Contributed by Ajai Prakash on May 3, 2012 (message contributor)
Summary: To keep investing in character by climbing up the ladder of virtues is to come ever nearer and nearer to knowing Jesus Christ; and the further we climb, the further yet we are able to climb.
Opening illustration: “I want to help you invest wisely in your future.” That’s what the financial advisor said as he began his talk about investing in 401(k)s and retirement funds. He wanted his listeners to continue putting money in the stock market during all the ups and downs of the economy because historically a good return will eventually occur.
God wants us to invest wisely in our spiritual future as well. Through the ups and downs of life’s circumstances we should continually invest in a “spiritual account”: our character. The apostle Peter tells us to be diligent about character development (2 Peter 1: 5-11). After we trust in Christ for salvation, we are to invest these qualities into our character: faith, virtue, knowledge, self-control, perseverance, godliness, brotherly kindness, and love.
The future returns on our investment in character will be godliness (vs. 5-7), fruitfulness in the knowledge of Jesus Christ (v. 8), assurance of our calling (v. 9, 10a), and victory over sin (v. 10b, 11).
Investing money in retirement funds can be profitable, but investing in our spiritual lives offers the best kind of return for our future!
Let us turn to 2 Peter 1 and ponder and see how we can investment in our character.
Introduction: Here Peter strongly urges his people to keep climbing up this ladder of virtues which he has set before them, and to be continually on the way. The more we know of any subject, the more we are fit to know. It is always true that “to him that has, much will be given.” Progress is the way to more progress. To keep investing in character by climbing up the ladder of virtues is to come ever nearer and nearer to knowing Jesus Christ; and the further we climb, the further yet we are able to climb.
On the other hand if we refuse to make the effort of the upward climb, certain things happen. (i) We grow blind – we are left without the guiding light that the knowledge of Jesus Christ brings. (ii) We grow short-sighted – to see things only as they appear at the moment without considering the bigger picture. To walk without Christ is to be in danger of taking the short-sighted view of life and failing to climb the ladder of virtues is to forget that the sins of the old way of life have been cleansed away. Let us see what this investment in character can do …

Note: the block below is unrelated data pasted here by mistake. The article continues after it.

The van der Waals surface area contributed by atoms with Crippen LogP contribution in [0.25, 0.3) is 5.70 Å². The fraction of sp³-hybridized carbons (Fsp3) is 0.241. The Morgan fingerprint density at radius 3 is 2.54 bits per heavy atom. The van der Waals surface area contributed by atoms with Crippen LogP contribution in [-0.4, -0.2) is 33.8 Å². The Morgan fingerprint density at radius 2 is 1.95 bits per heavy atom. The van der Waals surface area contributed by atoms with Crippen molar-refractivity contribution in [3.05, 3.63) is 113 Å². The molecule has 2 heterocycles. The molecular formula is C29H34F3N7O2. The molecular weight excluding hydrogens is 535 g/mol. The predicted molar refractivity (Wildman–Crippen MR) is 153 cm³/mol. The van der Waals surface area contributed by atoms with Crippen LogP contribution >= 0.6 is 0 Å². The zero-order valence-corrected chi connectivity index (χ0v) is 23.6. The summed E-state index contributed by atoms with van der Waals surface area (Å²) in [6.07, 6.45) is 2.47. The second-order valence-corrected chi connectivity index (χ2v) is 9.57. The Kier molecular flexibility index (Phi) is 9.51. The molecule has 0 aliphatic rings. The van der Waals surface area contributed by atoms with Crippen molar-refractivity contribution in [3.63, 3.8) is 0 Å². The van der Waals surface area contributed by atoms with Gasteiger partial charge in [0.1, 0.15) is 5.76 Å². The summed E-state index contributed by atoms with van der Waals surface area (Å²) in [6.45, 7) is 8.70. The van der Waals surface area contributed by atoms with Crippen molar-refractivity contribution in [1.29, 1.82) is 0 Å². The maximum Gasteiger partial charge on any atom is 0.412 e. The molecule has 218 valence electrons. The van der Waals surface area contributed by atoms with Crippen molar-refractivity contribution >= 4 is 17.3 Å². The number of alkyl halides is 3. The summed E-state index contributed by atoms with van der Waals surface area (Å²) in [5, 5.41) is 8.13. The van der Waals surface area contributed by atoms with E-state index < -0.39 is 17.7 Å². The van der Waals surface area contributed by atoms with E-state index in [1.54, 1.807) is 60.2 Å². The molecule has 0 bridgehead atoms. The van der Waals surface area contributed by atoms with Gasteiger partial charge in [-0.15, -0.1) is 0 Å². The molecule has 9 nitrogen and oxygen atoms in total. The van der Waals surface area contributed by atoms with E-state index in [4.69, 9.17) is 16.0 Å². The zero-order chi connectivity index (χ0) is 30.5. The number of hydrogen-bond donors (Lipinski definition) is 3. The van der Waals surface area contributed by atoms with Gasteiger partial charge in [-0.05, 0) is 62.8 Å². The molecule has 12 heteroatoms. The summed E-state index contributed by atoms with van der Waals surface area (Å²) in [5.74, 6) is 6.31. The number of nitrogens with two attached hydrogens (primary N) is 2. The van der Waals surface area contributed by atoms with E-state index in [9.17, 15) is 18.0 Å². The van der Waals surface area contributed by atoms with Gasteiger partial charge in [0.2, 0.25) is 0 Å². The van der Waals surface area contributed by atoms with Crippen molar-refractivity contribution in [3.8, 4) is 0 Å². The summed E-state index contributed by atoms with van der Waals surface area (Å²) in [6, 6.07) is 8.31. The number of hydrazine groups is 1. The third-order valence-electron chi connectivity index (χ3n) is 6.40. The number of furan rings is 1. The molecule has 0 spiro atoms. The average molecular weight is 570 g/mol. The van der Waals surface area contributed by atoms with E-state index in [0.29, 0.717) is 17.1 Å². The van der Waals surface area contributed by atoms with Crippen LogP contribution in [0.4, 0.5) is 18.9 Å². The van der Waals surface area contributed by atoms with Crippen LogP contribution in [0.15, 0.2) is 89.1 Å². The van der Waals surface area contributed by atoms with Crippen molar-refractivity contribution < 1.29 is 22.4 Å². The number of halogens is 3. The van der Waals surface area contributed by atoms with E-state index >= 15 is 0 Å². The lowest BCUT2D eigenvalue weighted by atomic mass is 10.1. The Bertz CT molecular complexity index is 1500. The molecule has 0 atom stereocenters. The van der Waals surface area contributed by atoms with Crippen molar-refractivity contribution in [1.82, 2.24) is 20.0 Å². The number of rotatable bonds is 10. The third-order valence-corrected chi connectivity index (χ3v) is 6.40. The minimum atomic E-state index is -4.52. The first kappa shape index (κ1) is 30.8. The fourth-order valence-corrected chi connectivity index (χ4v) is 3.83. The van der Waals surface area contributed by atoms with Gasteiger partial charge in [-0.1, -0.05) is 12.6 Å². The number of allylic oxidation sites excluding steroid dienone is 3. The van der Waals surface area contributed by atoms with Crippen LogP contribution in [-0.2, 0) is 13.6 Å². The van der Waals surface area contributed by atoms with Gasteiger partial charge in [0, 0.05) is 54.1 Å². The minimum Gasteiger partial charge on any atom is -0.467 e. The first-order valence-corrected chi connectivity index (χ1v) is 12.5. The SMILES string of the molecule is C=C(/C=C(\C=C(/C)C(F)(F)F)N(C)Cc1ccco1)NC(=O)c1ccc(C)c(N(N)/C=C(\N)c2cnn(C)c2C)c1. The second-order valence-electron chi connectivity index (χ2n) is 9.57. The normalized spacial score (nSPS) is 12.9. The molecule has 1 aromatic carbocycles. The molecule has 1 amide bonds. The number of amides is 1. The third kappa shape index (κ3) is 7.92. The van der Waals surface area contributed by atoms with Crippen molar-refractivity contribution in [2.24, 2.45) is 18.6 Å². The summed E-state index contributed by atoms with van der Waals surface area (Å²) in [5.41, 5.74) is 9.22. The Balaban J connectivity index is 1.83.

What are our returns for eternal investment in character?
1. Godliness FOHS (vs. 3, 5-7) – Focus of virtues on Godliness which ends with Christian love
This word literally means, "Walking in view of His greatness." It has reference to the person who has every action and attitude yielded to the fear of the Lord. This person spends his life in a state of "God-like-ness." He spends his days serving God and serving men.
As we do this, the first thing God builds into our life is virtue. Other translations say moral excellence, or goodness. Non-Christians are characterized by immorality and a lack of virtue. The first things that changes in Christians is that we become moral. We live moral lives. We change our behavior to match that of Christ’s. We stop lying and cheating. We tell the truth and live honest lives. You will find that this is what changes first in the lives of most Christians.
It is then that we grow into this trait of godliness. Godliness is acting like God. It is behaving as God behaves. Even in this life, we can partake of the divine nature to one degree or another. When people are Godly, they are like mirrors, reflecting to the world what God Himself is like.
2. Fruitfulness in the knowledge of Christ (v. 8)
Literally means "an understanding of the truth and how to live it out." Well, what a letdown! This word is telling us that we can have all those things we discovered by having a sound knowledge of the doctrines of Christianity and by applying them to our lives and living them out. How frequently this word appears in the New Testament! Suggesting here that in the last analysis, there is a vital and necessary contribution that man himself must make in the direction of his salvation, but in the sense of doing those things without which not even God can save his soul. This is a different word from the full knowledge mentioned above, a possession the Christian already had; and it therefore refers to a faithful continuation of their studies. It is also very likely true that, "Knowledge here means spiritual discernment as to what is right and what is wrong in all things."
Once virtue begins to develop, knowledge is the next element. We attend church, and Bible studies, we gain a love for God’s Word. There are many Christians who remain so spiritually young, that they do not even progress to this point. There are many Christians who do not love the Word, and do not care to learn about God and understand Scripture. They do not want to hear Biblical sermons. But as Christians truly walk in the Spirit, they will hunger more and more for the pure milk of the Word of God. Sometimes, they will find that they cannot get enough of the Word. They read their Bibles every chance they get. They listen to sermons in the car and on the radio. They read Christians books …